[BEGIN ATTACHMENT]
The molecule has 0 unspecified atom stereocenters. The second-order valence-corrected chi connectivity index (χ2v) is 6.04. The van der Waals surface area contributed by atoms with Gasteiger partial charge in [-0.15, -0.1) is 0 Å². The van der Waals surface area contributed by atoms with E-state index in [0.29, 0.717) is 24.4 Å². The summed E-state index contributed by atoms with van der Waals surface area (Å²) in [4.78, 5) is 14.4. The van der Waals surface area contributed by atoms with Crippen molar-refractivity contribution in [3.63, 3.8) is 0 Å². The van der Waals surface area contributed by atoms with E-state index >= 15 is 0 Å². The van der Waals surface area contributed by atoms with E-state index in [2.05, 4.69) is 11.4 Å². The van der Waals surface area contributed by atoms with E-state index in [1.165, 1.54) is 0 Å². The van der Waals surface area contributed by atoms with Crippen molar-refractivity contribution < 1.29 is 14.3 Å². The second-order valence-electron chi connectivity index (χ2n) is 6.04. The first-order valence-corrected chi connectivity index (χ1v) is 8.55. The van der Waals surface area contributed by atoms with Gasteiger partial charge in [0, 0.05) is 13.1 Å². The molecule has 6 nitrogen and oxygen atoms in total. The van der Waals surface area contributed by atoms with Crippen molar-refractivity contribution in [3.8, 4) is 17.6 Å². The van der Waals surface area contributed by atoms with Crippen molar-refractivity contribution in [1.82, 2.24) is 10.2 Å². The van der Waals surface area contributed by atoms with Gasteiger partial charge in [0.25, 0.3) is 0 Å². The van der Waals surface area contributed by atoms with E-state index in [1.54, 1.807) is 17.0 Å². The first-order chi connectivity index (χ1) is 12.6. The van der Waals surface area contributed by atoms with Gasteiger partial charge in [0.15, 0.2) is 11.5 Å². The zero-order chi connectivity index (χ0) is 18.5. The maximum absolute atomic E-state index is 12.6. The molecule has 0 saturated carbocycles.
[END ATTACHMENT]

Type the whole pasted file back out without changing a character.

The molecule has 0 unspecified atom stereocenters. The second-order valence-corrected chi connectivity index (χ2v) is 6.04. The van der Waals surface area contributed by atoms with Gasteiger partial charge in [-0.15, -0.1) is 0 Å². The van der Waals surface area contributed by atoms with E-state index in [0.29, 0.717) is 24.4 Å². The summed E-state index contributed by atoms with van der Waals surface area (Å²) in [4.78, 5) is 14.4. The van der Waals surface area contributed by atoms with Crippen molar-refractivity contribution in [3.63, 3.8) is 0 Å². The van der Waals surface area contributed by atoms with E-state index >= 15 is 0 Å². The van der Waals surface area contributed by atoms with E-state index in [2.05, 4.69) is 11.4 Å². The van der Waals surface area contributed by atoms with E-state index in [1.165, 1.54) is 0 Å². The van der Waals surface area contributed by atoms with Crippen molar-refractivity contribution < 1.29 is 14.3 Å². The second-order valence-electron chi connectivity index (χ2n) is 6.04. The first-order valence-corrected chi connectivity index (χ1v) is 8.55. The van der Waals surface area contributed by atoms with Gasteiger partial charge in [0, 0.05) is 13.1 Å². The molecule has 6 nitrogen and oxygen atoms in total. The van der Waals surface area contributed by atoms with Crippen molar-refractivity contribution in [3.8, 4) is 17.6 Å². The van der Waals surface area contributed by atoms with Crippen molar-refractivity contribution in [1.82, 2.24) is 10.2 Å². The van der Waals surface area contributed by atoms with Gasteiger partial charge in [0.25, 0.3) is 0 Å². The van der Waals surface area contributed by atoms with E-state index in [1.54, 1.807) is 17.0 Å². The first-order chi connectivity index (χ1) is 12.6. The van der Waals surface area contributed by atoms with Gasteiger partial charge in [0.15, 0.2) is 11.5 Å². The zero-order chi connectivity index (χ0) is 18.5. The maximum absolute atomic E-state index is 12.6. The molecule has 0 saturated carbocycles.